How diversity is helping Canadian companies achieve results
Published October 1, 2021.
We talked with organizational leaders from several Windmill partners, including Royal Bank of Canada (RBC), Toronto Pearson Airport and Toronto’s triOS College. They told us about the impact diversity has on their organizations and the critical roles immigrants play in enabling them to understand their customers better, grow their businesses and advance organizational success. Their responses shine a light on how companies, across sectors and across the country, benefit from immigrant employees' valuable contributions.
Brien Convery, RBC's National Director, Early Talent Communities and Inclusive Recruitment, says the bank's commitment to diversity brings forward the best ideas and freshest perspectives.
"Newcomers are an important fabric of the diversity at RBC because they bring us lived experiences, skills and knowledge that one cannot learn in the classroom,” says Convery. A perfect example of enabling its talent to be a catalyst for change is Tech@RBC, a platform which allows RBC employees to help clients use emerging technologies to develop innovative solutions for their organizations.
Toronto Pearson is Canada's busiest airport, with service to more than 175 cities around the world. Ian Clarke, Chief Financial Officer believes the airport should be a true reflection of Toronto's diverse population. Toronto Pearson's consistently strong passenger satisfaction rankings are linked to the strong performance of its diverse staff.
"We believe that if there is one place that should be a true reflection of diversity and inclusion, it must be an airport. Toronto Pearson is a place that connects Canada globally and brings the world to our country's doorstep. Immigrants play a significant role at Pearson. According to our 2019 data, 46% of our airport's workforce were born outside of Canada. It's through workers' diverse backgrounds, skills and experience that we can meet and exceed the needs of our global passenger demographic."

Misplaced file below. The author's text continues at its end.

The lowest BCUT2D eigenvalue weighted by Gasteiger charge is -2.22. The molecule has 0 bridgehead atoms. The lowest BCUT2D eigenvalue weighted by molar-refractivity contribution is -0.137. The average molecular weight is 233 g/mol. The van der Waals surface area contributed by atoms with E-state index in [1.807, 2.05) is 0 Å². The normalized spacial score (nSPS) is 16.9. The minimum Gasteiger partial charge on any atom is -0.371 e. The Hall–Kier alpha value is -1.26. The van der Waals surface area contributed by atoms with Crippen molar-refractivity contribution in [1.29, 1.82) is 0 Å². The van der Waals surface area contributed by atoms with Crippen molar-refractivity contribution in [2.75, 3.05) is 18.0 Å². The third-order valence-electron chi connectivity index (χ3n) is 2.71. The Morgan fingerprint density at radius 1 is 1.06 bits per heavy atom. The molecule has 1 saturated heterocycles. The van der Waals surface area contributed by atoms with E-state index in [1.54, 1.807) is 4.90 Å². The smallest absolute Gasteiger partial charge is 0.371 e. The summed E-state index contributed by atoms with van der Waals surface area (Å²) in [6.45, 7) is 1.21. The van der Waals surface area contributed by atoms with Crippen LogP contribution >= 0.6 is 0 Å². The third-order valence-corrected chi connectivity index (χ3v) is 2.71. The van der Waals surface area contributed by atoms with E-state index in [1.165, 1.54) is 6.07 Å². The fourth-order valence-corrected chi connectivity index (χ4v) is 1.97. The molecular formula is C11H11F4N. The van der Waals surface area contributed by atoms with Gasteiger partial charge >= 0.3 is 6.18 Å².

The post-secondary education sector across Canada similarly reflects the country's diverse population. A recent survey by StatsCan found that approximately one-third of post-secondary faculty and researchers, across universities and colleges in Canada, are from diverse backgrounds. Stuart Bentley, President at triOS College believes their multicultural faculty can better serve the institution's diverse student population.
"We have a very diverse teaching staff that often communicate to students in their native language, and who can fully understand the challenges they have integrating into Canadian society. Our extraordinary teaching and administrative staff not only assist our students with their education and career goals but make them feel welcome in a new land," says Bentley.
As Canada welcomes hundreds of thousands more immigrants and refugees in the years to come, Canadian businesses wishing to strengthen relationships and loyalty with diverse consumers can follow the lead of these Windmill partners, whose results speak for themselves.